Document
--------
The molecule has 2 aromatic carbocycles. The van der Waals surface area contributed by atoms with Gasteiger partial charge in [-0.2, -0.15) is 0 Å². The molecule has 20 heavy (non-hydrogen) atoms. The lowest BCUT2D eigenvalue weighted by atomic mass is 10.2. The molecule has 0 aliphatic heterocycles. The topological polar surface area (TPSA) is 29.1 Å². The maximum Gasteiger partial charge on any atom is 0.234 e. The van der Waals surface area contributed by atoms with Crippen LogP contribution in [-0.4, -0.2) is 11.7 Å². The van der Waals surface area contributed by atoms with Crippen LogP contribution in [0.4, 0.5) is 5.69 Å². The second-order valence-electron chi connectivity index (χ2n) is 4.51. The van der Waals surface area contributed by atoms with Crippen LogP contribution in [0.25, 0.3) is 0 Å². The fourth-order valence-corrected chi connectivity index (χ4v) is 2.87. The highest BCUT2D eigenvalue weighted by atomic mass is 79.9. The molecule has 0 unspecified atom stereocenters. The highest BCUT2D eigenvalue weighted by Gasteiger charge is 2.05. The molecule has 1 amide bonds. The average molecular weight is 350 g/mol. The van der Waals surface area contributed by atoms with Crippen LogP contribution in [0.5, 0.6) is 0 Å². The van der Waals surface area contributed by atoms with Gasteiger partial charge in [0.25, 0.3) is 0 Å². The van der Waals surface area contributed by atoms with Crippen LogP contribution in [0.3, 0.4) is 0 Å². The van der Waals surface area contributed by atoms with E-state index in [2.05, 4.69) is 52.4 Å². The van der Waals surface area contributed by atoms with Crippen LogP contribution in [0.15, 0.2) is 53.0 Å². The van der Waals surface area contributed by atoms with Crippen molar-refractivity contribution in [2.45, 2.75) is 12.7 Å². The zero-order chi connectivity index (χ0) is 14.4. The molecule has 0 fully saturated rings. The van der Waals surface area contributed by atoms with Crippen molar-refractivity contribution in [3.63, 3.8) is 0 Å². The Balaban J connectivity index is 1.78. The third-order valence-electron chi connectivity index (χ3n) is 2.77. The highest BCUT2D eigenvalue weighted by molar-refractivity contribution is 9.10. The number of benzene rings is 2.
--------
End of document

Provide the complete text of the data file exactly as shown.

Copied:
The molecule has 2 aromatic carbocycles. The van der Waals surface area contributed by atoms with Gasteiger partial charge in [-0.2, -0.15) is 0 Å². The molecule has 20 heavy (non-hydrogen) atoms. The lowest BCUT2D eigenvalue weighted by atomic mass is 10.2. The molecule has 0 aliphatic heterocycles. The topological polar surface area (TPSA) is 29.1 Å². The maximum Gasteiger partial charge on any atom is 0.234 e. The van der Waals surface area contributed by atoms with Crippen LogP contribution in [-0.4, -0.2) is 11.7 Å². The van der Waals surface area contributed by atoms with Crippen LogP contribution in [0.4, 0.5) is 5.69 Å². The second-order valence-electron chi connectivity index (χ2n) is 4.51. The van der Waals surface area contributed by atoms with Crippen LogP contribution in [0.25, 0.3) is 0 Å². The fourth-order valence-corrected chi connectivity index (χ4v) is 2.87. The highest BCUT2D eigenvalue weighted by atomic mass is 79.9. The molecule has 0 unspecified atom stereocenters. The highest BCUT2D eigenvalue weighted by Gasteiger charge is 2.05. The molecule has 1 amide bonds. The average molecular weight is 350 g/mol. The van der Waals surface area contributed by atoms with Crippen LogP contribution in [0.5, 0.6) is 0 Å². The van der Waals surface area contributed by atoms with Gasteiger partial charge in [0.25, 0.3) is 0 Å². The van der Waals surface area contributed by atoms with Crippen LogP contribution in [0.3, 0.4) is 0 Å². The van der Waals surface area contributed by atoms with E-state index in [2.05, 4.69) is 52.4 Å². The van der Waals surface area contributed by atoms with Crippen LogP contribution in [0.15, 0.2) is 53.0 Å². The van der Waals surface area contributed by atoms with Crippen molar-refractivity contribution in [2.45, 2.75) is 12.7 Å². The zero-order chi connectivity index (χ0) is 14.4. The molecule has 0 fully saturated rings. The van der Waals surface area contributed by atoms with Crippen molar-refractivity contribution in [3.63, 3.8) is 0 Å². The Balaban J connectivity index is 1.78. The third-order valence-electron chi connectivity index (χ3n) is 2.77. The highest BCUT2D eigenvalue weighted by molar-refractivity contribution is 9.10. The number of benzene rings is 2.